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Overview

There’s no doubt going on a safari is a REAL adventure. But you’ll need some gear. Binoculars are great for spotting animals at a distance, even in the backyard. Here’s how to make a pair of your own.

Tools and materials

Steps

1Gather your tools and materials

Below are all of the tools and materials you'll need to complete this project.

2Cut the contact

Cut your light-coloured contact into two long strips. Then cut each strip in half to make four pieces.

3Wrap it up

Stick your strips onto the end of each toilet roll. Remove the backing paper and the contact will stick to the toilet roll.

4Change the colour

Repeat this process – cutting and sticking - but this time use a different colour – we used green contact. Create another row near the first strip. Then use a third coloured contact – ours was a darker timber colour - to create a wider strip. This will go around both toilet paper rolls to join them together and create the binoculars.

5Cut string to size

Next up attach some string, so that your binoculars will hang handily around your neck. Measure the length – you'll need to measure around your neck. Then cut the string to size.

6Attach the string

Use Velcro to attach the string to the binoculars. Take the harder piece of Velcro in the roll, cut a small piece, and attach it inside the outer corner of the binoculars. Repeat on the other side. Next up use the softer roll of Velcro. Cut a small piece and peel off the backing paper. Stick the string in between and fold over. That's one side done. Repeat the process for the other side. Attach the string to the binoculars.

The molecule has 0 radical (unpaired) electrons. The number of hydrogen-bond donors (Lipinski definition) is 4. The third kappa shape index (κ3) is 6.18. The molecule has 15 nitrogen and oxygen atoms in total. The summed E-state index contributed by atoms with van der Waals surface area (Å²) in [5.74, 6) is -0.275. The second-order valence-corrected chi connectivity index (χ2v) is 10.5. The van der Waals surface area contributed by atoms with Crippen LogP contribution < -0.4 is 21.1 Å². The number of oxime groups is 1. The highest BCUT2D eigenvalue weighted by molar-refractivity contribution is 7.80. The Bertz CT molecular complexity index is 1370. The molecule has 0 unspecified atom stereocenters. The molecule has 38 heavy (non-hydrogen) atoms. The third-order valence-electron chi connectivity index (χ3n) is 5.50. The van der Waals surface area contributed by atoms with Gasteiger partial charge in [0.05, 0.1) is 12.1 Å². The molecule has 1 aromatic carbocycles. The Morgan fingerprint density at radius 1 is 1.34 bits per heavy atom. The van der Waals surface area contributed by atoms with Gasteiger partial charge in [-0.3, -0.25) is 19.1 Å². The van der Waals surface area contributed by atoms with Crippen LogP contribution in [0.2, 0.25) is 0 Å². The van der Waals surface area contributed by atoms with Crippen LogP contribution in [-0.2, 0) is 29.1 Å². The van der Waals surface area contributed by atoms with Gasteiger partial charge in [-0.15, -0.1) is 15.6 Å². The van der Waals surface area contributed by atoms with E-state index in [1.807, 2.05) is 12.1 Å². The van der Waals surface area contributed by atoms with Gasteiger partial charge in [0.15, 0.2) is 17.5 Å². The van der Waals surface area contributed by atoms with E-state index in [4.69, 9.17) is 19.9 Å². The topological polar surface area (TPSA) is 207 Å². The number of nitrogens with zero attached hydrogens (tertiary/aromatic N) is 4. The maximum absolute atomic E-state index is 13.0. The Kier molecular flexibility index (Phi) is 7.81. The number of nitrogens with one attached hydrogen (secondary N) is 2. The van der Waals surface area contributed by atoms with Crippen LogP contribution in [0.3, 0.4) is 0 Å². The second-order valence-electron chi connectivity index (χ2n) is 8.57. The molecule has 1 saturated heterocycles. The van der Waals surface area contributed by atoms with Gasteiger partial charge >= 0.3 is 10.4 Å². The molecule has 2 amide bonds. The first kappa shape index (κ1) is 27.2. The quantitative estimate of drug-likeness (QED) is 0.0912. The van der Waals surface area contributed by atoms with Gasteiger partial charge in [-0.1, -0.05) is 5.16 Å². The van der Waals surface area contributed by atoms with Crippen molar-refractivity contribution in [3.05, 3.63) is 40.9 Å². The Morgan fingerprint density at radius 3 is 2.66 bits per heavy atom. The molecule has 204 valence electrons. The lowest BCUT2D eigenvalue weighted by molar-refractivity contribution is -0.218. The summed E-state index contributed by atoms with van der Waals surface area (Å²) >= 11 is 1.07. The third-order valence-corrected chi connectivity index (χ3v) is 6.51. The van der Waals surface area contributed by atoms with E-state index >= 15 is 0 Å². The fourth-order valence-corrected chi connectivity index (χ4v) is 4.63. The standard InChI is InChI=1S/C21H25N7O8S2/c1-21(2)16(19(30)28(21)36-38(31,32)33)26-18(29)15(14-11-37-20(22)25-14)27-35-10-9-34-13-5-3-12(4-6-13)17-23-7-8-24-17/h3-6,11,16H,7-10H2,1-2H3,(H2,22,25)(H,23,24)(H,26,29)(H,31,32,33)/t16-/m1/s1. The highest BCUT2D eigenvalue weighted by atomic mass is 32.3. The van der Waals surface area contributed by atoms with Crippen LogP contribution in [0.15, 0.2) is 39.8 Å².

7It's safari time

Your binoculars are ready for a safari around home, the backyard, or even under the bed. What animals are lurking there?

Suggested products

More D.I.Y. Advice

Health & Safety

Please make sure you use all equipment appropriately and safely when following the advice in these D.I.Y. videos. You need to be familiar with how to use equipment safely and follow the instructions that came with the equipment. If you are unsure, you may feel it is safest to consult an expert, such as the manufacturer or an expert Bunnings Team Member.

Grave health hazards are linked to asbestos, which may be in homes built up to 1990. Health hazards may result from exposure to lead-based paints in older materials and copper chromium arsenic (CCA) treated timber. For information on the dangers of asbestos, lead-based paint and CCA treated timber and tips for dealing with these materials contact your local council's Environmental Health Officer. You can also use a simple test kit from Bunnings to indicate the presence of lead-based paint.